A comparison of farm labour, profitability, and carbon footprint of different management strategies in Northern European grassland sheep systems
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CitationC. Morgan-Davies, J. Kyle, I.A. Boman, H. Wishart, A. McLaren, S. Fair, P. Creighton, A comparison of farm labour, profitability, and carbon footprint of different management strategies in Northern European grassland sheep systems, Agricultural Systems, Volume 191, 2021, 103155, ISSN 0308-521X, https://doi.org/10.1016/j.agsy.2021.103155.
AbstractCONTEXT Sheep production systems need to become more carbon efficient to meet growing public demands on climate change. Some of the ways postulated to achieve this is to implement new technologies and management strategies such as precision livestock farming (PLF), increased use of high genetic merit animals with estimated breeding values through artificial insemination (AI) where practical, and the use of prolific breeds. However, the carbon footprint impact of these strategies has not to-date been quantified. Additionally, international experience indicates that uptake of such strategies is low due, in part, to the perception of increased workload especially during busy periods of the sheep year. OBJECTIVES This trans-European study investigates the impact of differing sheep management strategies on farm labour input, carbon footprint as well as the on-farm profitability, to address these concerns. METHODS Four management strategies were considered i) use of technology (PLF), ii) use of performance recording for higher genetic merit, iii) use of AI for higher genetic merit and iv) and use of prolific breeds, in 14 case study flocks located in areas typical of Northern European grassland sheep production systems across Scotland, France, Ireland and Norway. For each management strategy, paired case study flocks were identified. Labour was assessed at key handling events using video recording, farmers' diaries, and questionnaires, which were later quantified and classed into key tasks to create normalised labour profiles for each case study flock. The carbon footprint was quantified using a carbon calculator tool (www.agrecalc.com). Financial net margins were calculated. RESULTS AND CONCLUSIONS Results highlighted that introducing PLF technology on extensive farms reduced labour by 20% and increased economic margins by £9/ewe but with a concurrent increase in carbon emissions (kg CO2e/ kg of meat produced). Using performance recording on sheep farms for achieving higher genetic merit increased economic margins by £6/ewe, and reduced carbon emissions (kg CO2e) per kg of meat produced but resulted in 10% extra labour. AI on farms increased economic margins by £50/ewe, did not incur extra labour and increased carbon efficiency in terms of kg CO2e/kg meat produced. Finally, high prolific breeds did not significantly increase labour input at key handling events and resulted by higher economic margins (+£3/ewe), without a change in terms of kg CO2e/kg meat produced. SIGNIFICANCE These novel case studies clearly illustrate it is possible to increase carbon and labour efficiency by adopting technology, changing breeding management or ewe breed on sheep farms.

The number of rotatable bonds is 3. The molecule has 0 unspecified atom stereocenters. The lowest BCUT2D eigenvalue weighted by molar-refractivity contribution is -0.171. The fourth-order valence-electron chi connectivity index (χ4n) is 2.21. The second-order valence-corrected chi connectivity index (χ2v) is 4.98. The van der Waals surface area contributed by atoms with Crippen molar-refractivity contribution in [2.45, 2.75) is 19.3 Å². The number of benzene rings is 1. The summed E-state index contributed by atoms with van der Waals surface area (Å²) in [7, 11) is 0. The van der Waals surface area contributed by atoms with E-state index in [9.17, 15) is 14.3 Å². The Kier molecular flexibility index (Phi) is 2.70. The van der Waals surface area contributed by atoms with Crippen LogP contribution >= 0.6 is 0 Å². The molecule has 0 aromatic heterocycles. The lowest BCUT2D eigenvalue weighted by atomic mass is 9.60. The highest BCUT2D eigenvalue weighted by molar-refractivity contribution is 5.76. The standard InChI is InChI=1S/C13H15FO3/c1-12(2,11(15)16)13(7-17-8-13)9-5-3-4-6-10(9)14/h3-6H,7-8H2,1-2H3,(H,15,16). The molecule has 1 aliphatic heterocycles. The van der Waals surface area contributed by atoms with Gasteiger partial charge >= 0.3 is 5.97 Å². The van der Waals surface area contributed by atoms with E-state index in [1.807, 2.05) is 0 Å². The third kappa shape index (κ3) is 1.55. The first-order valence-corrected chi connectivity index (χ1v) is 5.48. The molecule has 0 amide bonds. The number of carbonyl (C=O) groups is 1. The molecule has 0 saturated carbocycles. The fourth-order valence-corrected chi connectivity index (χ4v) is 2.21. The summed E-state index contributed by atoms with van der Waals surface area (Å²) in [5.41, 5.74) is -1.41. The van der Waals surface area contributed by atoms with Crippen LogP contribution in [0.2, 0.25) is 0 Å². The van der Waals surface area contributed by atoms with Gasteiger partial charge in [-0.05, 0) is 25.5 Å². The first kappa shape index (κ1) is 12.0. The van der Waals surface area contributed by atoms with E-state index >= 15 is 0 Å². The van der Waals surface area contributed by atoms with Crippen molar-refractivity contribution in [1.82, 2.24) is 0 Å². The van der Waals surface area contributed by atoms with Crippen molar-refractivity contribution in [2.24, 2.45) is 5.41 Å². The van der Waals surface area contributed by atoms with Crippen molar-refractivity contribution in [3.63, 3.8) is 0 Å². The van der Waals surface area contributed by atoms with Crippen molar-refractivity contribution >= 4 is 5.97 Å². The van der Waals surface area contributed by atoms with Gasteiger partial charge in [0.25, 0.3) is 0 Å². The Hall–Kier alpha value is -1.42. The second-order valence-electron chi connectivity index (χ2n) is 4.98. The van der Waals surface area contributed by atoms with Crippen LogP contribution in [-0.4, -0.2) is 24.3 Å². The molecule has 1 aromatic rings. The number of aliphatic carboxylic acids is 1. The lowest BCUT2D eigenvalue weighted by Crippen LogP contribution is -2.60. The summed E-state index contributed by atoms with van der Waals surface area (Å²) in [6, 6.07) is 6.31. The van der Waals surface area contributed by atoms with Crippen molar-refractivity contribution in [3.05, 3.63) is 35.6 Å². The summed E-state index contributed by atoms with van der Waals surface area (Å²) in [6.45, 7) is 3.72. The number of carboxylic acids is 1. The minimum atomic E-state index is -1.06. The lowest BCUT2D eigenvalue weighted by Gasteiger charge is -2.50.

FunderEuropean Research Area Network; Department of Agriculture, Food and the Marine, Ireland; Teagasc; Agence Nationale de la Recherche; The Research Council of Norway; Department of Environment, Food and Rural Affairs, Scotland
Grant NumberDAFM - 16/RD/SusAn/ERA-Net/1; ERA-NET SusAn, 0299; ANR-16-SUSN-0001; NFR 272338 / E50; DEFRA - ERA-NET SusAn, SCF0210
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